OlogyFix
Nigel Sharp Features
Image

A PVA bag with a difference…

Another Nigel Sharp ideal, so another stunning edge…

It’s amazing how a good method can just be slightly tweaked and then it’s a devastatingly one. Take the Nick Helleur’s Dynamite Stick for example. Everyone was more than happy to attach a mesh PVA bag to their hook, whereas Nick threaded it down the hooklink and bingo, the carp weren’t used to that and it was, as they say, “that was the start of the Stick revolution.”

Nigel Sharp did the same with his now many times copied, Parachute Rig. Instead of putting three boilies in-a-line into a funnel web bag, he positioned them into a triangle shape. This then protected the hook point, held the Hair in position during the cast and because one of the three baits was a bright pop-up, once the PVA melted, it rose to the surface and gave him a marker to bait up to. Clever, eh?

This latest trick is just another slight change to what most people are doing with mesh PVA bags. Next time, instead of just attaching one on via the hook, give this way a go…

The Trick

What you’re doing is almost hiding the hooklink, but at the same time holding the hook in the correct position and giving the same something to deal with that it’s not used too. As you’ll see from our step-by-step guide, you need to attach the bag to your lead and then, when you attach your hook to the bag, it’s placed halfway up, not at the bottom. And finally, you need to pull the hooklink back through the bag; this then hides it. So here’s how it’s done…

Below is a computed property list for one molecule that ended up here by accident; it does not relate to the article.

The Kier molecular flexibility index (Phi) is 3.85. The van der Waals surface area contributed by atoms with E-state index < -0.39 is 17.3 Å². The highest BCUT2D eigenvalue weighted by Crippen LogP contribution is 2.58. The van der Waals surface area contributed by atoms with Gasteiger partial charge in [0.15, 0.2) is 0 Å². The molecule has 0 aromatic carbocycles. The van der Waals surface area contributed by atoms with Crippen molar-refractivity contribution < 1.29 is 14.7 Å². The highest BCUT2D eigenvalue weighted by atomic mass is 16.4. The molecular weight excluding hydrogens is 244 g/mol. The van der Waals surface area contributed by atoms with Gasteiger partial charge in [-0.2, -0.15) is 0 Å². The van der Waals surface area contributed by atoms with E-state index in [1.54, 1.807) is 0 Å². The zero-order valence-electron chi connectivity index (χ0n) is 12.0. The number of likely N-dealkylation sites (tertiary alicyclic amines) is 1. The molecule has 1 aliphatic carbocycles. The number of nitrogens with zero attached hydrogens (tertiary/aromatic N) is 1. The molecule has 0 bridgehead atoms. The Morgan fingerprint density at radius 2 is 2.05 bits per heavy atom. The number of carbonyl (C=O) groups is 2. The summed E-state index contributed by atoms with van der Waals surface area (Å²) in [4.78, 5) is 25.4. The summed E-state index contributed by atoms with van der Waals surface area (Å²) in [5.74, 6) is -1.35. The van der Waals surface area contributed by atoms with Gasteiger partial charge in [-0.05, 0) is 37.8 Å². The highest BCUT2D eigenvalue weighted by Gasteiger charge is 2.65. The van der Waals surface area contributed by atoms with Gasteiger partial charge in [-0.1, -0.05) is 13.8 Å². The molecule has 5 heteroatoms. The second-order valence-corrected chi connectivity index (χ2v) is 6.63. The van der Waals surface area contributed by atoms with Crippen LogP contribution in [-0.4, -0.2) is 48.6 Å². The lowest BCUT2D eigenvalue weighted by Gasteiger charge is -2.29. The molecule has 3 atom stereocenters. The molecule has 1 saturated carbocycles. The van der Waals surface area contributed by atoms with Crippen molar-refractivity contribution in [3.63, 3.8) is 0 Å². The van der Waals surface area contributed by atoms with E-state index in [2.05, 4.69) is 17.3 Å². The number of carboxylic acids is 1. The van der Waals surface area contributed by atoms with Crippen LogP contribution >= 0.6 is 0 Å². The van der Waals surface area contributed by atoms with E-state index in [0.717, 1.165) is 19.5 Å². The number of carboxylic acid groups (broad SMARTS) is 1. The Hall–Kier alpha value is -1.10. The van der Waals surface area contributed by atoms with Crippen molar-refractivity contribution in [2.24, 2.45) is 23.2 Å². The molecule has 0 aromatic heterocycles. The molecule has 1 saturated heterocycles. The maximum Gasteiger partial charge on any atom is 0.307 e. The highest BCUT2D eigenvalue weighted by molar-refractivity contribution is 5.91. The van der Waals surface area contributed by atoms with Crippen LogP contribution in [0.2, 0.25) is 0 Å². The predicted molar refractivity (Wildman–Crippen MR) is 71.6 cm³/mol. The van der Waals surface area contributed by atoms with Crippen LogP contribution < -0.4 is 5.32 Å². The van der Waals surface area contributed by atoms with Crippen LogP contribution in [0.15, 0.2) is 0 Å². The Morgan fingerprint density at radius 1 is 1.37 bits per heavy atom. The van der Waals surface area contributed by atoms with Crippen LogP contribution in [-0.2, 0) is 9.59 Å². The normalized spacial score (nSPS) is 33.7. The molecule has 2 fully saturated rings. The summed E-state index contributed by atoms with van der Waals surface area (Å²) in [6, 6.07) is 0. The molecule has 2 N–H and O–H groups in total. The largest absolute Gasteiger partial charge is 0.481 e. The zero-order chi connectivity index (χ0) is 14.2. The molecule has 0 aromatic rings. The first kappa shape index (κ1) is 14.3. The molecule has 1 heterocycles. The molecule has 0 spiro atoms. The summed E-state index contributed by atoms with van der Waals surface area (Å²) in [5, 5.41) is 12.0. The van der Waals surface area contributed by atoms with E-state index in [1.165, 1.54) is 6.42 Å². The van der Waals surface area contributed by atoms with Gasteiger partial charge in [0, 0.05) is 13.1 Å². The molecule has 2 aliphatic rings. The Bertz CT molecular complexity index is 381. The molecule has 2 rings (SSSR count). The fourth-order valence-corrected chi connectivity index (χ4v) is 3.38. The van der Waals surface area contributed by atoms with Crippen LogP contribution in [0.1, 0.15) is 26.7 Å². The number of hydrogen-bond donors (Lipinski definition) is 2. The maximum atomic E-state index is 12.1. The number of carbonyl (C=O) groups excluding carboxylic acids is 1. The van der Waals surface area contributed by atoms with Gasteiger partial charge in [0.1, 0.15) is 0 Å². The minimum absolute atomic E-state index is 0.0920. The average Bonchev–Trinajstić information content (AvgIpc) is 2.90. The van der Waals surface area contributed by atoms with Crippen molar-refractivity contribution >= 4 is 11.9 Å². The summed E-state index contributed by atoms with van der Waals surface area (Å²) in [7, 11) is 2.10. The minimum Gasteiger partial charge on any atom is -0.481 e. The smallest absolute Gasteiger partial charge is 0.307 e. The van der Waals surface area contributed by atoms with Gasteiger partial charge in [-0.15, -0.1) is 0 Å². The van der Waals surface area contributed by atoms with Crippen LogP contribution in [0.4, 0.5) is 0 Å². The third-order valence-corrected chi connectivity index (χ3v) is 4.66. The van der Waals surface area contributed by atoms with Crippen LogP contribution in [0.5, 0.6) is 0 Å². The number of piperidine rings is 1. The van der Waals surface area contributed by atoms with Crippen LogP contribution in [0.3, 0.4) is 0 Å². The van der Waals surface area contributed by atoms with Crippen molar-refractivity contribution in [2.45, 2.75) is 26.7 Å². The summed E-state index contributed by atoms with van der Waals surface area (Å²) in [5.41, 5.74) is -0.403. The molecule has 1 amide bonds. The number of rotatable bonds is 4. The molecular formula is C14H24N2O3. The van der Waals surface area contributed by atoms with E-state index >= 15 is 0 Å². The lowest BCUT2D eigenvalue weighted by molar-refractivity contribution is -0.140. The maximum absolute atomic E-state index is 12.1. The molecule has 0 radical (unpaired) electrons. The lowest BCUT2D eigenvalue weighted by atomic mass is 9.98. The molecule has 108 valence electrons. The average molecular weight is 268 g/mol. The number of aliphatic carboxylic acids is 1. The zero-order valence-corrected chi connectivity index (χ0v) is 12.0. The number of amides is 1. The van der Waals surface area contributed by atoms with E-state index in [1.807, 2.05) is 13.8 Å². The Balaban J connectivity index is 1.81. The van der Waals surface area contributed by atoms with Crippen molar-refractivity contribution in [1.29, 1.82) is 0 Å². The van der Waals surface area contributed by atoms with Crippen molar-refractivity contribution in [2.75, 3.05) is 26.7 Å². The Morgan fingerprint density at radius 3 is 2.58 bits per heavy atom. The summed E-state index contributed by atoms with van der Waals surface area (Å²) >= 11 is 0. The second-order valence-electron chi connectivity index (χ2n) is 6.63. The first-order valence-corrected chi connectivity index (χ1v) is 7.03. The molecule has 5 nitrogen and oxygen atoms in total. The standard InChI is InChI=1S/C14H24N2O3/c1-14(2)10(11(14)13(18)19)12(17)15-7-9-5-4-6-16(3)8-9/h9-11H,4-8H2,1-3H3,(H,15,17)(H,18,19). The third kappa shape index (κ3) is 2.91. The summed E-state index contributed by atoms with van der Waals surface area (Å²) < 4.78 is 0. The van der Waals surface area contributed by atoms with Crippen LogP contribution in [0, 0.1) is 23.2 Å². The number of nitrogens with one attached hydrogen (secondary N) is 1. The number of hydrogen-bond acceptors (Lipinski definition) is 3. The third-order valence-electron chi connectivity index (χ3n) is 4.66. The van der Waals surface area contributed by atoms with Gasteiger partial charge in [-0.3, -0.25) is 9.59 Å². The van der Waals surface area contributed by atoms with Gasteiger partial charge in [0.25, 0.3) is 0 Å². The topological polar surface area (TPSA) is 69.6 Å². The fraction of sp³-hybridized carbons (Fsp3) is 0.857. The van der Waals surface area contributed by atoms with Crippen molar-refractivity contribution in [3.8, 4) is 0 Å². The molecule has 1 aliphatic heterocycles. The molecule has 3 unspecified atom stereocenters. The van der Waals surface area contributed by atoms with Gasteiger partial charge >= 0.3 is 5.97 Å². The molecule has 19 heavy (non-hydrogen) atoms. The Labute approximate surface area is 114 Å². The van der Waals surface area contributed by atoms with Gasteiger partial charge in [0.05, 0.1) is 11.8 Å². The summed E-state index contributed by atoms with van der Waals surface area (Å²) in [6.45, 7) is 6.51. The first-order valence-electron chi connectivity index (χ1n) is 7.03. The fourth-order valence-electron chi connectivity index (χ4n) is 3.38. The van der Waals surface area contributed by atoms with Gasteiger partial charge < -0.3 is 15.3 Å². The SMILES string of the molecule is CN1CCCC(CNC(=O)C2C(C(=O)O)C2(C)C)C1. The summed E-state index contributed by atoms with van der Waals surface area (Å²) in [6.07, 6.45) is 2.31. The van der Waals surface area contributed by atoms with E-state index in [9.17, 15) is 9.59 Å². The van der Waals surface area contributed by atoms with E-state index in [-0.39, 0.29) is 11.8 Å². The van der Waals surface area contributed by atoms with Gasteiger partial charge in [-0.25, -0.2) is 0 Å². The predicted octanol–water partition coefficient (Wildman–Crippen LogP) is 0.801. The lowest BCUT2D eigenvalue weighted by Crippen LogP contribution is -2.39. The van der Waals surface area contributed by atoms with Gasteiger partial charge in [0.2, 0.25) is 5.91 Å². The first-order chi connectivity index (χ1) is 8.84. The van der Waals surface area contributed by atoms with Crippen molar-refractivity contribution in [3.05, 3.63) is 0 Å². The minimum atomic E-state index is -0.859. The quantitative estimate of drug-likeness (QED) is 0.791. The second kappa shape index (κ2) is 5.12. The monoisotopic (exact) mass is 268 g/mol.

Angling bushcraft: how to tie it

Simple but very deadly…

1 Firstly you need a supple hooklink. Nige uses one of the coated varieties and then removes all of the outer-coating and this is then tied using the simple Knotless Knot. Hookbait? Nigel’s been doing well with tigers, but Enterprise’s fake Sinking Pellets look like winners.

2 You could use this PVA set-up with a lead clip if you wish, but the way we’ve/Nige has been doing it is with the Rotary Rig (Helicopter). However, instead of have a rubber tail over the knot from the leadcore to the lead, leave it exposed so you can tie the bag to the lead.

3 Tie up your normal PVA mesh bag (Nigel uses the small sized one), but instead of tying trimming the PVA tight to the knot, leave a long tail – say around three- to four-inches. Wet the end of the PVA so it shrinks together and then thread it through the lead loop and tie off.

4 Next attach your hook halfway up the PVA bag and not at the bottom where everyone else would put it. Put the hook through the mesh twice, but at an angle so when you pull the hooklink through the bag it will sit flush to it prevent the Hair whipping around the hook.

5 You’ll now be left with a long length of hooklink flapping around the side of the bag, so take a latch-gate style baiting/stringer needle and push it through the upper half of the bag closest to the lead. Once through, trap your hooklink into the gate on the needle and pull it back through.

6 Voilŕ! The hooklink is now wrapped up inside the PVA bag leaving you with the hookbait sitting on the side well protected. In essense, it’s basically the same as using a solid PVA bag but takes so much less time to tie up but is just as effective. Get on it now!